No laboratory test can diagnose Clostridium difficile infection (CDI). Rather, CDI is a clinical diagnosis that can be supported by laboratory data. While a diagnostic assay may indicate the absence or presence of the organism or its toxins, the test by itself does not determine who does or does not have CDI.
One of the challenges in diagnosing CDI is that there are more asymptomatic C difficile carriers than there are people with CDI in the community and in the hospital. It is estimated 3% to 7% of the healthy adult population are colonized with C difficile.1 Asymptomatic colonization is more common among individuals with inpatient health care exposures. Between 4.4% and 15% of people are colonized with C difficile on admission to the hospital, with as many as 50% of persons living in long-term care facilities colonized.1 To add to the dilemma, diarrhea is frequent among those with health care exposures. Although C difficile is the most common health care–associated pathogen in the United States and CDI is a major cause of morbidity and mortality, it typically affects less than 1% of hospitalized patients and is the cause of diarrhea in only 5% to 10% of hospitalized people who have diarrhea and are tested for C difficile.1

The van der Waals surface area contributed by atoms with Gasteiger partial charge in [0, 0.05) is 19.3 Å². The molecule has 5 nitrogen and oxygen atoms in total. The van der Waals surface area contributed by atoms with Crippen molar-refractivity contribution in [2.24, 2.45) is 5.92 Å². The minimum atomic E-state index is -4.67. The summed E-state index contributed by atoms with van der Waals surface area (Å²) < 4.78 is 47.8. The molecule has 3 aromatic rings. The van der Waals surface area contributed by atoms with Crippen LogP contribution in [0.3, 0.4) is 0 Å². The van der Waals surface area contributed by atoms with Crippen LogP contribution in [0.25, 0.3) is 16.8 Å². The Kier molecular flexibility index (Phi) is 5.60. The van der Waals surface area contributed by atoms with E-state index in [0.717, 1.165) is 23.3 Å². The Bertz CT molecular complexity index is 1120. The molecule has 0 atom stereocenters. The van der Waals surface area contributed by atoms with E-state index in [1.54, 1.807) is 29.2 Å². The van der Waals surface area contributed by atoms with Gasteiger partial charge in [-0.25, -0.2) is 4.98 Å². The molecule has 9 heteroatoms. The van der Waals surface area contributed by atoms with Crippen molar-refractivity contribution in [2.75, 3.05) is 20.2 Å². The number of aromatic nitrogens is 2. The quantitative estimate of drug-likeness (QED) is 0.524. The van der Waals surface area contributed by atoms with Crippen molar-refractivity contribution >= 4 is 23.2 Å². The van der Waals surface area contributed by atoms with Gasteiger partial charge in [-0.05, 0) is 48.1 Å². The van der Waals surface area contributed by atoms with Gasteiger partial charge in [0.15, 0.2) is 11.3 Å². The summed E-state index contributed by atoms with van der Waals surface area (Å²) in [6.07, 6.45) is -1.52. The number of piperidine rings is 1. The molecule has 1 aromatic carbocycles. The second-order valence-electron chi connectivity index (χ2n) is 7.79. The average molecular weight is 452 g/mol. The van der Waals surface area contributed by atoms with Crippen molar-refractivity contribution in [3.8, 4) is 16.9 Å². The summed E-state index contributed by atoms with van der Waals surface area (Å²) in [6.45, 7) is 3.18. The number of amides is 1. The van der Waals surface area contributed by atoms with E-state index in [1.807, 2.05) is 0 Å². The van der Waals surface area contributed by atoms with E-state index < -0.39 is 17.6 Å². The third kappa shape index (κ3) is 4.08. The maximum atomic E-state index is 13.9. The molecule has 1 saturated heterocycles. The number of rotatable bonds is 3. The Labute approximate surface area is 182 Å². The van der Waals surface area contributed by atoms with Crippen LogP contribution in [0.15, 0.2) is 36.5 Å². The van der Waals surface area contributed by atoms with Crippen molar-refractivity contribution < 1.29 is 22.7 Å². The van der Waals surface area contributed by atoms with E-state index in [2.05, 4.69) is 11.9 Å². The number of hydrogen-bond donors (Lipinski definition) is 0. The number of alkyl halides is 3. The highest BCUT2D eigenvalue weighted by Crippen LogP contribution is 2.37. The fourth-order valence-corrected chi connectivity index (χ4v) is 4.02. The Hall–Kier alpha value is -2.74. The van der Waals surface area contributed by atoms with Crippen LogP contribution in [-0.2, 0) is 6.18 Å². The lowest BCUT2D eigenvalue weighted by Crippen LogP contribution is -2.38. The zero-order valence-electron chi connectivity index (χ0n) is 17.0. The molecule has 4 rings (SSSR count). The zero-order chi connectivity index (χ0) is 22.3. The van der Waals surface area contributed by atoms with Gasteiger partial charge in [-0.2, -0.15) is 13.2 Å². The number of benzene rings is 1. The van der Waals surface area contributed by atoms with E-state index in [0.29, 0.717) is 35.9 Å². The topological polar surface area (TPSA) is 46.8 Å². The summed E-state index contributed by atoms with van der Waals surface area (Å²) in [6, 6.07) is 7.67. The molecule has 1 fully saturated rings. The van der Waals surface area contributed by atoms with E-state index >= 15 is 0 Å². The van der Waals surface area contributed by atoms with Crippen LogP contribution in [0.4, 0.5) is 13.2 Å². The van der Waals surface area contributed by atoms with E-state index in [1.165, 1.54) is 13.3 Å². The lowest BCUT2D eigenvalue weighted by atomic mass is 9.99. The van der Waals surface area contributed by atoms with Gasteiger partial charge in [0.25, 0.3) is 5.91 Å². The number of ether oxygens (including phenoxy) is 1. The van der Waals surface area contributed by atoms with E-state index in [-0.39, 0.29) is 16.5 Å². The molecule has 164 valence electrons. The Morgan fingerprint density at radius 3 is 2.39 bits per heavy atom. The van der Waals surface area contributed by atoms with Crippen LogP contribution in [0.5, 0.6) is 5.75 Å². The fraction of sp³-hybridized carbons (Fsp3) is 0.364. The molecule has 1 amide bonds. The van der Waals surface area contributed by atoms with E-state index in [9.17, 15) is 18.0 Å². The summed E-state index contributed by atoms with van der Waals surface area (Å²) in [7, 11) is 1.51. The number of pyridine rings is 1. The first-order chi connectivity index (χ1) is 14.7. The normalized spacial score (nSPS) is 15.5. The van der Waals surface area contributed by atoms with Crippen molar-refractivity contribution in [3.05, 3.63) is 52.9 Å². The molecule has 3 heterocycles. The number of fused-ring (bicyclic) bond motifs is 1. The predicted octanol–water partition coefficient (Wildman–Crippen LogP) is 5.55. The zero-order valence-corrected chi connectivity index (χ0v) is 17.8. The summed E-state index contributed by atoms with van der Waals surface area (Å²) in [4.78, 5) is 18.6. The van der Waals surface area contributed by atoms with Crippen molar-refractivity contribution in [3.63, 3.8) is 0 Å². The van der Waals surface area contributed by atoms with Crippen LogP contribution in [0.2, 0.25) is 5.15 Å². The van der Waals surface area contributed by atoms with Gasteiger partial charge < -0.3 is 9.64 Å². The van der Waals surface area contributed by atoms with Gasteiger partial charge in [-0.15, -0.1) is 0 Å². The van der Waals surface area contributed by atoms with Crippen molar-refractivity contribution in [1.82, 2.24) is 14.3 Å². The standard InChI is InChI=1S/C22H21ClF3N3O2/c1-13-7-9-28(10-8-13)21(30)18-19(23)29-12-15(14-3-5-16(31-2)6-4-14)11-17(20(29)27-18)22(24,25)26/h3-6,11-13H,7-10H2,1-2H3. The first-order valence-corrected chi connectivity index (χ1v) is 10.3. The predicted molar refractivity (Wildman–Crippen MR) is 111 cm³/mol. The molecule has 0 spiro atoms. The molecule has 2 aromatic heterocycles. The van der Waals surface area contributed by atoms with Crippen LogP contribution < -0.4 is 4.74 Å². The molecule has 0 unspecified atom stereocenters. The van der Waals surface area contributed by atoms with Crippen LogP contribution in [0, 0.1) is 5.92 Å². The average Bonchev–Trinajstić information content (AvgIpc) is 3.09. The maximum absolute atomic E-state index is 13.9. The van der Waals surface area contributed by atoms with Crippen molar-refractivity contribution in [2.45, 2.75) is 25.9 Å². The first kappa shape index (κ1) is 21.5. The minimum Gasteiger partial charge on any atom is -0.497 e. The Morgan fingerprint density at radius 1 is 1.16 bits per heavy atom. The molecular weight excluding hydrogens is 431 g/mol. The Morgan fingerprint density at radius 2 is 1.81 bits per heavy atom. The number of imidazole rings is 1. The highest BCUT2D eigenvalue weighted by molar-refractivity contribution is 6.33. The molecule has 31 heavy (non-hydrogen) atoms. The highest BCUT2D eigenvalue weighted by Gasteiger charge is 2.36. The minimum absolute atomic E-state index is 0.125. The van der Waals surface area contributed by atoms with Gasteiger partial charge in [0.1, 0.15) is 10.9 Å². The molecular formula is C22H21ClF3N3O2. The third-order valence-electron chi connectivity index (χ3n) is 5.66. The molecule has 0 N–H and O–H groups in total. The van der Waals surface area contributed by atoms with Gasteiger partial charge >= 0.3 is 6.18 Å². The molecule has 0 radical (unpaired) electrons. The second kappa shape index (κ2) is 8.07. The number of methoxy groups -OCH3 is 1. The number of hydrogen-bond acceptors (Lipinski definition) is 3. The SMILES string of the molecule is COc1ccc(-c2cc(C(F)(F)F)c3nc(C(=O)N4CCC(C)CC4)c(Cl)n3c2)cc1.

Dubberke ER, Burnham CD. Diagnosis of Clostridium difficile Infection: Treat the Patient, Not the Test. JAMA Intern Med. 2015;175(11):1801–1802. doi:10.1001/jamainternmed.2015.4607
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